Sure, but how is that a logical argument? Are you just basically assuming that ultimately robots will replace literally everything? I agree very long-term there will be a variety of use cases, but the opening speaks of a 10 year horizon.
So let’s look at your examples:
Cleaning: You’ll have more and more self-cleaning appliances/aspects for sure, with added specialized tools like vacuum robots and windows cleaners today. But a general, especially humanoid like, robot that cleans your bath, then your fridge and finally makes your bed? Can’t imagine, both technically and economically (cleaning personnel exists for centuries, and yet the vast majority of private households cleans themselves).
Cooking: Same thing. Automated coffee and fast food / sandwich shops with very repetitive menus could be built today. Support in the kitchen for dishwashing or cutting veggies will be done with specialized tools. But robots that can replace even below average actual cooks? Technically sure, but at what cost? If you want to automate your restaurant, start with the ordering and payment process. And yes, you may add a humanoid robot instead of a restaurant server as a gimmick, but I don’t even see that as financially viable for most cases.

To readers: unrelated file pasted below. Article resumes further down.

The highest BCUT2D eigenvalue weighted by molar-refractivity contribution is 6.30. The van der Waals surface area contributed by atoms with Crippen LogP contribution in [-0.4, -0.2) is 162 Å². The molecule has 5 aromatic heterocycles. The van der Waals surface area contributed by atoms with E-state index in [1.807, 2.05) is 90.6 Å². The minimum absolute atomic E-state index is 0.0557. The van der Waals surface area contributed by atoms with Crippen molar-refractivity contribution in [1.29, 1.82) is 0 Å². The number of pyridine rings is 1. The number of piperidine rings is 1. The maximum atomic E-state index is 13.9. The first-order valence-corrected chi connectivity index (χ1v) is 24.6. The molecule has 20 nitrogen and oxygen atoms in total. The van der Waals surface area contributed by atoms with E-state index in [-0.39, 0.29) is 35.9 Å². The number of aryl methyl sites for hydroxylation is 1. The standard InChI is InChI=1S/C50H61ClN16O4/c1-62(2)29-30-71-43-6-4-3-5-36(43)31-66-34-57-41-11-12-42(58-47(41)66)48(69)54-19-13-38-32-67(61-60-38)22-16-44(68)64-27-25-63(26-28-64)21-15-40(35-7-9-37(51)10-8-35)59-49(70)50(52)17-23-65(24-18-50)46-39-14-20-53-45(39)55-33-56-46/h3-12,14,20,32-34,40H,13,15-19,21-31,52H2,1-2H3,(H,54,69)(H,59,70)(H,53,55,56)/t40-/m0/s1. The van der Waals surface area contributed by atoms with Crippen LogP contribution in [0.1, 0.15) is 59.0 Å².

Police: Agreed that security will be an area where we will see robots. But that is replacing security personnel, not police officers. PO have jobs that require a broad skillset with constant adaptation case-by-case. You can digitalize many of their current bureaucratic aspects, but not replace the human itself with a robot.
Generally, I believe robotics (and digitalization) will significantly transform nearly all jobs, but replace only comparatively few that aren’t already affected today. This believe is not only technically driven (where I agree nearly everything is feasible), but economically: Why build a robot when there is a cheap labour force available? Especially if the large scale industrial use of robots will grow that available labour force tremendously.